VEI 6 eruptions occurred at Krakatoa, 1883; Mount Pinatubo, 1991 and ejected ~10 and 25 km3 (2.4 and 6.0 cu mi) DRE, respectively. At Krakatoa the Dutch Colonial authorities claimed that the death toll was 36,417, but other estimates consider that the death toll is in excess of 120,000.
By way of comparison, the 1980 Mount St. Helens eruption had a VEI of 5, with 1.2 km3 (0.29 cu mi) DRE of ejecta.
One of the classic calderas is at Glen Coe in the Grampian Mountains of Scotland. First described by Clough et al. (1909) its geology and volcanic succession have recently been re-analysed in the light of new discoveries.
The Eruptions at the Paraná and Etendeka traps during the Cretaceous period when taken together are well over 15,000 km³, and may have been a single event that was the largest explosion during the Phanerozoic Eon.
|Name||Zone||Location||Notes||Years ago (approx.)||Ejecta volume (approx.)||Reference|
|La Garita Caldera||US, Colorado||Source of the Fish Canyon Tuff, may have been a VEI 9.||27,800,000||5,000 km³|
|Lake Toba||Lake Toba||Indonesia / Sumatra||The disputed Toba catastrophe theory (if true, could have eradicated 60% of human population)||74,000||2,800 km³|||
|Huckleberry Ridge eruption||Yellowstone Hotspot||US, Idaho / Wyoming||Huckleberry Ridge Tuff||2,100,000||2,500 km³|||
|Atana Ignimbrite||Pacana Caldera||Chile, Northern||Part of the Altiplano-Puna volcanic complex||4,000,000||2,500 km³|||
|Whakamaru||Taupo Volcanic Zone,||New Zealand, North Island||Whakamaru Ignimbrite/Mount Curl Tephra||254,000||2,000 km³|||
|Heise Volcanic Field||Yellowstone Hotspot||US, Idaho||Kilgore Tuff||4,500,000||1,800 km³.|||
|Heise Volcanic Field||Yellowstone Hotspot||US, Idaho||Blacktail Tuff||6,000,000||1,500 km³.|||
|Lake Taupo||Taupo Volcanic Zone||New Zealand, North Island||Oruanui eruption||26,500||1,170 km³|
|Cerro Galan||Argentina, Catamarca Province||2,500,000||1,050 km³|
|Lava Creek eruption||Yellowstone Hotspot||US, Wyoming||Lava Creek Tuff||640,000||1,000 km³|||
VEI-7 volcanic events, less colossal but still supermassive, have occurred in the geological past. The only ones in historic times are Tambora, in 1815, Lake Taupo, Hatepe, around AD 180, and possibly Baekdu Mountain, AD 969 ± 20 years and the Minoan eruption of Santorini.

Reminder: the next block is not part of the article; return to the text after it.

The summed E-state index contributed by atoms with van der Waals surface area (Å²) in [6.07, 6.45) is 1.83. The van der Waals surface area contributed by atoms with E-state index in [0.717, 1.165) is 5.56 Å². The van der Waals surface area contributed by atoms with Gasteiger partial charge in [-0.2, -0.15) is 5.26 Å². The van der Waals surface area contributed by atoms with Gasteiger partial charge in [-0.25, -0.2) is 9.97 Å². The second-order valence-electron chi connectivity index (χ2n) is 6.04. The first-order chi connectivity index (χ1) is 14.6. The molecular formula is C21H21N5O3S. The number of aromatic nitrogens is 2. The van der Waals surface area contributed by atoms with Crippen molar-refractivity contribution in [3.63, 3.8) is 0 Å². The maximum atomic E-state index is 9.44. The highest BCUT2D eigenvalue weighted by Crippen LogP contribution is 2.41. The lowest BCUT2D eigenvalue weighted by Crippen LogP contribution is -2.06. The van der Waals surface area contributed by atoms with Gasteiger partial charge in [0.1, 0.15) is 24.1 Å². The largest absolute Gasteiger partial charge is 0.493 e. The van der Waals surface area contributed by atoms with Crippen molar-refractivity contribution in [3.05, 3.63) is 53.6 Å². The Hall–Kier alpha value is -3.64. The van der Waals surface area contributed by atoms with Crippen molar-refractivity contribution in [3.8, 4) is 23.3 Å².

|Name||Zone||Location||Event / notes||Years Ago (Approx.)||Ejecta Volume (Approx.)|
|Mount Tambora||Sumbawa Island, West Nusa Tenggara||Indonesia||This eruption took place in 1815. The following year, 1816, became known as the Year Without a Summer.||200||160 km³|
|Lake Taupo||Taupo Volcanic Zone||New Zealand, North Island||Hatepe eruption AD 181||1,800||120 km³
|Kikai Caldera||Japan, Ryukyu Islands||Kikai Caldera
|Macauley Island||Kermadec Islands||New Zealand||Macauley Island 8,300 to 6,300 years ago||6,300||100 km³
|Kurile Lake||Kamchatka Peninsula||Russia||Kurile Lake
|Aira Caldera||Japan, Kyūshū||Aira Caldera||22,000||110 km³|
|Rotoiti Ignimbrite||Taupo Volcanic Zone||New Zealand, North Island||Rotoiti Ignimbrite||50,000||240 km³
|Campi Flegrei||Italy, Naples||39,280||500 km³|
|Mount Aso||Japan, Kyūshū||Four large explosive eruptions between 300,000 to 80,000 years ago.||300,000||600 km³|
|Reporoa Caldera||Taupo Volcanic Zone||New Zealand, North Island||230,000||100 km³
|Mamaku Ignimbrite||Taupo Volcanic Zone||New Zealand, North Island||Rotorua Caldera||240,000||280 km³
|Matahina Ignimbrite||Taupo Volcanic Zone||New Zealand, North Island||Haroharo Caldera||280,000||120 km³
|Long Valley Caldera||Bishop Tuff||USA, California||760,000||600 km³|
|Valles Caldera||USA, New Mexico||Two eruptions at 1.15 and 1.47 million years ago||1,150,000
|Mangakino||Taupo Volcanic Zone||New Zealand, North Island||Three eruptions from 0.97 to 1.23 million years ago||970,000||300 km³
|Henry's Fork Caldera||Yellowstone Hotspot
Mesa Falls Tuff
|USA, Idaho||Yellowstone Hotspot||1,300,000||280 km³
|Pastos Grandes Ignimbrite||Pastos Grandes Caldera||Bolivia||2,900,000||820 km³
|Heise volcanic field||Yellowstone Hotspot
|USA, Idaho||Yellowstone Hotspot||6,400,000||750 km³
|Bruneau-Jarbidge||Yellowstone Hotspot||USA, Idaho||Yellowstone Hotspot
Responsible for the Ashfall Fossil Beds 1,600 km to the east
|Bennett Lake Volcanic Complex||Skukum Group||Canada, British Columbia/Yukon||50,000,000||850 km³
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- In 2009, the apocalypse-themed film 2012 featured the super-eruption of the massive Yellowstone Caldera, a result of the Earth's core heating up. This made most of the United States uninhabitable.
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- In December 2011, author Harry Turtledove published Supervolcano: Eruption, the first of a planned four-novel series about events leading up to and following a fictional eruption of the Yellowstone Caldera. The second book in the series, Supervolcano: All Fall Down, was published in December 2012. The third book Supervolcano: Things Fall Apart, was published in December 2013.
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- Yellowstone Supervolcano and Map of Supervolcanoes Around The World